Beijing: Scandal-hit German carmaker Volkswagen today said it will recall 1,950 diesel vehicles in China to rectify engine software that cheats on emissions tests, following warnings from China’s top quality watchdog.
The company is working on developing a remedy for customers and will submit solutions to Chinese authorities soon, the world’s largest automaker said, citing a report submitted by Volkswagen to the General Administration of Quality Supervision, Inspection and Quarantine (AQSIQ).
The announcement follows warnings from China’s top quality watchdog about 1,946 imported Tiguan and four imported Passat powered by EA189 diesel engines, which are affected in the emissions scandal.
Volkswagen should recall the affected vehicles as soon as possible and keep Chinese authorities updated to protect Chinese customers’ interests, state-run Xinhua news agency reported. On September 18, the US Environmental Protection Agency (EPA) issued a Notice of Violation (NOA) of the Clean Air Act to Volkswagen (Volkswagen AG, Audi AG, and Volkswagen Group of America) accusing the company of installing software that circumvented emission control tests in about half million diesel cars sold in the US since 2008.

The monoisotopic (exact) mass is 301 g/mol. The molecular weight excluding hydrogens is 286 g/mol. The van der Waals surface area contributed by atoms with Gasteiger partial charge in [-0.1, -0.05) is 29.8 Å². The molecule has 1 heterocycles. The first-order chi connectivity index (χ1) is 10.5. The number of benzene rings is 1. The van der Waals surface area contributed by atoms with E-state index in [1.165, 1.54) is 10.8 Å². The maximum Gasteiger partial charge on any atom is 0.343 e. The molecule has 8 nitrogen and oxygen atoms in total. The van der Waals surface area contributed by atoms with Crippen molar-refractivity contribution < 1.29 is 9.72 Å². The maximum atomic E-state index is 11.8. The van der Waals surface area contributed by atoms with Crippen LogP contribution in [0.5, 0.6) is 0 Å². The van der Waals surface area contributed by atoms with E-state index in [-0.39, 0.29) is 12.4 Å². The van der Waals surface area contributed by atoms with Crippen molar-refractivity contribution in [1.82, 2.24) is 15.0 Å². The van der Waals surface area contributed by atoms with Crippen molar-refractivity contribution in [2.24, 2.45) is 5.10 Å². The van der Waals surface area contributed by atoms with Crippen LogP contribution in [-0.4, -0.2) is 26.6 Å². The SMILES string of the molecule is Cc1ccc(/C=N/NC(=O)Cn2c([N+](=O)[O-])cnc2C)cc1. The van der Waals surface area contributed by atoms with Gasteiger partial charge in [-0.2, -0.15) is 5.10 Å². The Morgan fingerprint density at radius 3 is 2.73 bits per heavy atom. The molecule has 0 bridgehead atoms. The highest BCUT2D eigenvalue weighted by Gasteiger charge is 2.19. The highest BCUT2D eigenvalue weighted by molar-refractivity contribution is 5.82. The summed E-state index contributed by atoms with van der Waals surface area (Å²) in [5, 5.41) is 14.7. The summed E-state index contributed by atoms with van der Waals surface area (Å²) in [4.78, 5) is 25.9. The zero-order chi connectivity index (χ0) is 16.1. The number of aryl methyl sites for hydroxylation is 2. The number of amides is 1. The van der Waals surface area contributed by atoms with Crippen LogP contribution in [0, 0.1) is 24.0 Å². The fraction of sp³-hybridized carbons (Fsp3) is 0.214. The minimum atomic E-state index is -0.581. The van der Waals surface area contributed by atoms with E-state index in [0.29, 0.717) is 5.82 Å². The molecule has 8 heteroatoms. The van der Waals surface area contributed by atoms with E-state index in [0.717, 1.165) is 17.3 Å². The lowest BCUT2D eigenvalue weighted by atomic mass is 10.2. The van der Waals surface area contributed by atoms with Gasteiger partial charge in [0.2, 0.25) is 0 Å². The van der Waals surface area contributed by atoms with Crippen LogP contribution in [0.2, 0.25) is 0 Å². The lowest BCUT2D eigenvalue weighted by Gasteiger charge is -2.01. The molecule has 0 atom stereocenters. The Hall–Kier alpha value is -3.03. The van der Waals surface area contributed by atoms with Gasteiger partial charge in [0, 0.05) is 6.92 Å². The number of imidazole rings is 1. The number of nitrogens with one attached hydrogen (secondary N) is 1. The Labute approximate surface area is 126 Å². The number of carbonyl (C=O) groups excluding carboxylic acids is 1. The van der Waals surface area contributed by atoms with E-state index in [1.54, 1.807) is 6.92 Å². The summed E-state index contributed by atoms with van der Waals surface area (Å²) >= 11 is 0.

The software, which the EPA called a “defeat device”, only runs the full emission controls when the car is being tested.
During normal driving, however, the car will emit nitrogen oxide of up to 40 times the standard.
The automaker, which offered its “sincerest apologies” to Chinese customers, has accepted installing software designed to cheat emissions tests.
The company said 11 million vehicles were affected worldwide and has already appointed a new chief executive and chairman after the emissions tests in the US.
It has launched a thorough investigation into the scandal, but new chairman Hans Dieter Poetsch said last week that answers would take “some time”.
The automaker recalled 384,000 vehicles in China two years ago to fix gearboxes after state television publicised complaints about them.
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